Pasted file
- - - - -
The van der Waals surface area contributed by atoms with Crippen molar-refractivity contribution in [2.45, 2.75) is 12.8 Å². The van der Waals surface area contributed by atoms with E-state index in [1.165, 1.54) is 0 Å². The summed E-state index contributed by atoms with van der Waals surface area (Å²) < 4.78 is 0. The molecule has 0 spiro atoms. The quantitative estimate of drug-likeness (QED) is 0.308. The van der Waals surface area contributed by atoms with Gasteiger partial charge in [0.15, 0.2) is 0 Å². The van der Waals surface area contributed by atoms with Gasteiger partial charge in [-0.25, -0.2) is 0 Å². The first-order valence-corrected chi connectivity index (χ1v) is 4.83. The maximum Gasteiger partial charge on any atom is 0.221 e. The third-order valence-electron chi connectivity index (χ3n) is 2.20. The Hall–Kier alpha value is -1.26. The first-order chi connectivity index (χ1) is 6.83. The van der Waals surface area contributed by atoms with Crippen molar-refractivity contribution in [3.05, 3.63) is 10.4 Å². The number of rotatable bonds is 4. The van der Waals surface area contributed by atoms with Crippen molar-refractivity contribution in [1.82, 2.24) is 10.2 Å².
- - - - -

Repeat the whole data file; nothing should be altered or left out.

The van der Waals surface area contributed by atoms with Crippen molar-refractivity contribution in [2.45, 2.75) is 12.8 Å². The van der Waals surface area contributed by atoms with E-state index in [1.165, 1.54) is 0 Å². The summed E-state index contributed by atoms with van der Waals surface area (Å²) < 4.78 is 0. The molecule has 0 spiro atoms. The quantitative estimate of drug-likeness (QED) is 0.308. The van der Waals surface area contributed by atoms with Gasteiger partial charge in [0.15, 0.2) is 0 Å². The van der Waals surface area contributed by atoms with Gasteiger partial charge in [-0.25, -0.2) is 0 Å². The first-order valence-corrected chi connectivity index (χ1v) is 4.83. The maximum Gasteiger partial charge on any atom is 0.221 e. The third-order valence-electron chi connectivity index (χ3n) is 2.20. The Hall–Kier alpha value is -1.26. The first-order chi connectivity index (χ1) is 6.83. The van der Waals surface area contributed by atoms with Crippen molar-refractivity contribution in [3.05, 3.63) is 10.4 Å². The number of rotatable bonds is 4. The van der Waals surface area contributed by atoms with Crippen molar-refractivity contribution in [1.82, 2.24) is 10.2 Å².